Earthquakes expose political and humanitarian challenges in Turkey and Syria
In a recent episode of GZERO World, the International Rescue Committee's President and CEO, David Miliband, sheds light on the immense challenges of delivering aid in the aftermath of the deadly earthquakes that rocked Turkey and Syria. With the northwest of Syria controlled by armed opposition groups, aid delivery remains a hurdle that needs to be overcome urgently.
Miliband highlights the compounded crises in Syria, with inadequate medical care, cholera outbreaks, freezing temperatures, and ongoing border skirmishes threatening the survival of the population. He notes, "Hope is hard to find if you live there."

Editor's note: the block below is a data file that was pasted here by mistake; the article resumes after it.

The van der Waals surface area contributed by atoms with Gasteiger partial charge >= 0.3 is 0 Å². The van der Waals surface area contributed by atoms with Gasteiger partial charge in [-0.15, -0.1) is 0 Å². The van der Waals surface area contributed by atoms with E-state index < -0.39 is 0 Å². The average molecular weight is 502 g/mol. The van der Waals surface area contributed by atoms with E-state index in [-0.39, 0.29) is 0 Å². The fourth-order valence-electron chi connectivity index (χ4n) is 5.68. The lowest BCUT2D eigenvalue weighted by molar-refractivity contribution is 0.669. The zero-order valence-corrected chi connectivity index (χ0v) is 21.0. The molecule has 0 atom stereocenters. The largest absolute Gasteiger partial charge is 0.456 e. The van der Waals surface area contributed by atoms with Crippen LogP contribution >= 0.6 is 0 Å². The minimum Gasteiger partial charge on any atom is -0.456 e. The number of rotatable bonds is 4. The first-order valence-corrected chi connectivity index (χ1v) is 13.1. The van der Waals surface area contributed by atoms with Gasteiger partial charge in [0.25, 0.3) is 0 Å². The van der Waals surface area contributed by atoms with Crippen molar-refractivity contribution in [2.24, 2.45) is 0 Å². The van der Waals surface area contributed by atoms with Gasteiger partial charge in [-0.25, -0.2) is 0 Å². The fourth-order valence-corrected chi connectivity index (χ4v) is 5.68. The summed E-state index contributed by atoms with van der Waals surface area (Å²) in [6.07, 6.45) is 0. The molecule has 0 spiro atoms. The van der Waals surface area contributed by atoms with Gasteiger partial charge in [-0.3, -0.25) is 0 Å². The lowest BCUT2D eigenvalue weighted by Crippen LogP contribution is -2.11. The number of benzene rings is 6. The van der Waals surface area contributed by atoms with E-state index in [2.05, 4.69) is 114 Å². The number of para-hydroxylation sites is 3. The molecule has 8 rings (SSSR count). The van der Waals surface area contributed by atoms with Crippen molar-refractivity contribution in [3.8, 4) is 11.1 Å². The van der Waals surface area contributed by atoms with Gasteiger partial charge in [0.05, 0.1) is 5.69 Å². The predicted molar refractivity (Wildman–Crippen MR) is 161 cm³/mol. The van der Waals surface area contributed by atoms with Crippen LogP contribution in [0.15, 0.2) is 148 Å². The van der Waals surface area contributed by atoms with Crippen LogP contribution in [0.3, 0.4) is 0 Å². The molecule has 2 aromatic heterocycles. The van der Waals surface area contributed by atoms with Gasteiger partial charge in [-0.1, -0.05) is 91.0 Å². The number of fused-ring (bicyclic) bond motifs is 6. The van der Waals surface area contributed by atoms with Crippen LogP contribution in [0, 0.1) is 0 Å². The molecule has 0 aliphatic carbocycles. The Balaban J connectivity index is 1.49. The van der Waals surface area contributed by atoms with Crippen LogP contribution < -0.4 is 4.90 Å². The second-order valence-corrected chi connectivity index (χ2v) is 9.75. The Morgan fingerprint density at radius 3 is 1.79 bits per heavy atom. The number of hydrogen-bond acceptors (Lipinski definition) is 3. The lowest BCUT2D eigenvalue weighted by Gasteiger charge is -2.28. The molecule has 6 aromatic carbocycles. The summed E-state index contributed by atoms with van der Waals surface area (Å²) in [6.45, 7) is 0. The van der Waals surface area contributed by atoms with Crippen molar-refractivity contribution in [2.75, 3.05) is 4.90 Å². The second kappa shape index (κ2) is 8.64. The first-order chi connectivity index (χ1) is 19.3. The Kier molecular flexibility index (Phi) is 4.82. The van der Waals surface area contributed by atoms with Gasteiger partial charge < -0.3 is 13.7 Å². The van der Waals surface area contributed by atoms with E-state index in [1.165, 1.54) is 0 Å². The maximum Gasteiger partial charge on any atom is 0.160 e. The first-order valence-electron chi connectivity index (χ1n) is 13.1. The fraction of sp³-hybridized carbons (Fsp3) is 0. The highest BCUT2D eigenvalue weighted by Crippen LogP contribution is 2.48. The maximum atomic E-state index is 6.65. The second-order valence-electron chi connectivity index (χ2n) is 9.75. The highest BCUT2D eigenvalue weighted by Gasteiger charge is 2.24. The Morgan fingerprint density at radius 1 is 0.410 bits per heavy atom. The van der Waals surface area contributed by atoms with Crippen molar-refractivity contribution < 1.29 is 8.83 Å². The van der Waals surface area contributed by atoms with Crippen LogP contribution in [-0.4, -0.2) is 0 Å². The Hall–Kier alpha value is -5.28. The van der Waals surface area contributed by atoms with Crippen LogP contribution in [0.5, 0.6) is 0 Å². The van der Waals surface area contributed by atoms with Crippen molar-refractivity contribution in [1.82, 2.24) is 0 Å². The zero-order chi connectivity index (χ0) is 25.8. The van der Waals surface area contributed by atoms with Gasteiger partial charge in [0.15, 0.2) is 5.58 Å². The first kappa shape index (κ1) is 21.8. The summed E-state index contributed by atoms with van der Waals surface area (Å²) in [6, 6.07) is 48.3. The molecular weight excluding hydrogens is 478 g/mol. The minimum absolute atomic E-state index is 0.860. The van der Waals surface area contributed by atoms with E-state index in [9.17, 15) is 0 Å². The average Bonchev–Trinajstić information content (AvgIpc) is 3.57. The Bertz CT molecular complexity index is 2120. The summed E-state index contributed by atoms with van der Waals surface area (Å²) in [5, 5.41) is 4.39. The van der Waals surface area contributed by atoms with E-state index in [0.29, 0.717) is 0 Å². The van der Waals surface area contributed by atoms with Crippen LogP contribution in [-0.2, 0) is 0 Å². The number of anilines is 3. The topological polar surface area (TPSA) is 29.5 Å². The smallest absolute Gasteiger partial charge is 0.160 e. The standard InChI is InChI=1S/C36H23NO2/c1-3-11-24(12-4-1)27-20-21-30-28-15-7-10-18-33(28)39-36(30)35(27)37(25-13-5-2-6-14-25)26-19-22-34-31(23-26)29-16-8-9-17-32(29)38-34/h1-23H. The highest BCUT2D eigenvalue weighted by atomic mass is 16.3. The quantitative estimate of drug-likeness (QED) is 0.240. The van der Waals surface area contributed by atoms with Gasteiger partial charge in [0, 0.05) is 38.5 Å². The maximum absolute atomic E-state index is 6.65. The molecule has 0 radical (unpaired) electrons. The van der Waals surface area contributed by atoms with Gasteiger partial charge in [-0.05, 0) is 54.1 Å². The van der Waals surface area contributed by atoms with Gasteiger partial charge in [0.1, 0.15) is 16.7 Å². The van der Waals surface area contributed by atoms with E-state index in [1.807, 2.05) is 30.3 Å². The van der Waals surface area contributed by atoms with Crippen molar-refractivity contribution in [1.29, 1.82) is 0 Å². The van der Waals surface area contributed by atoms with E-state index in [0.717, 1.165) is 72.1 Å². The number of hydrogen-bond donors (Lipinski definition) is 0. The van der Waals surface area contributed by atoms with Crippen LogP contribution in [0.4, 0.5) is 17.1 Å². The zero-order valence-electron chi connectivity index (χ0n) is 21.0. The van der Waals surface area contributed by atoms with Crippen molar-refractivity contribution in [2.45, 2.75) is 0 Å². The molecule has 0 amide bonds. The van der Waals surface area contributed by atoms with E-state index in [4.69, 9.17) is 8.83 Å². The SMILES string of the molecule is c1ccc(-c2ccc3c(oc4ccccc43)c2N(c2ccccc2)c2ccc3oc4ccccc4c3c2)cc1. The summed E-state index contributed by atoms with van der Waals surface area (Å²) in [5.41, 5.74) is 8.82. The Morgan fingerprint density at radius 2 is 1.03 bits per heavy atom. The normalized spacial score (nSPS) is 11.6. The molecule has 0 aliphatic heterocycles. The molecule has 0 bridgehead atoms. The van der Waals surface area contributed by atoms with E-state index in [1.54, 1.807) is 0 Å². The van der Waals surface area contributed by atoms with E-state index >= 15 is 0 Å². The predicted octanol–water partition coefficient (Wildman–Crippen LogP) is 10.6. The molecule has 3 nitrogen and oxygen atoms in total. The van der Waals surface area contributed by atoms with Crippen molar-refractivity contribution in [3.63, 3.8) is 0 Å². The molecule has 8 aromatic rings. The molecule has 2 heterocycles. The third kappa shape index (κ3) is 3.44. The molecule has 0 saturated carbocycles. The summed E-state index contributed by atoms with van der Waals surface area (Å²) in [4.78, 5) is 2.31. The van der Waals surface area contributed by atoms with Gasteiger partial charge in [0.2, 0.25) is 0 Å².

The political repercussions of the earthquakes are already being felt in Turkey, with citizens demanding accountability for lax building standards and corrupt permit systems. Miliband draws parallels to the 1999 earthquake, which saw accusations of corruption and the ousting of the prime minister. He predicts that the government's response to the disaster will be a hot-button issue in the upcoming election.
But it's not just about politics. The migrant crisis is an urgent humanitarian issue, with Miliband emphasizing the need for fair and humane treatment of those who have been driven from their homes. As he puts it, "We need to fulfill legal as well as moral obligations."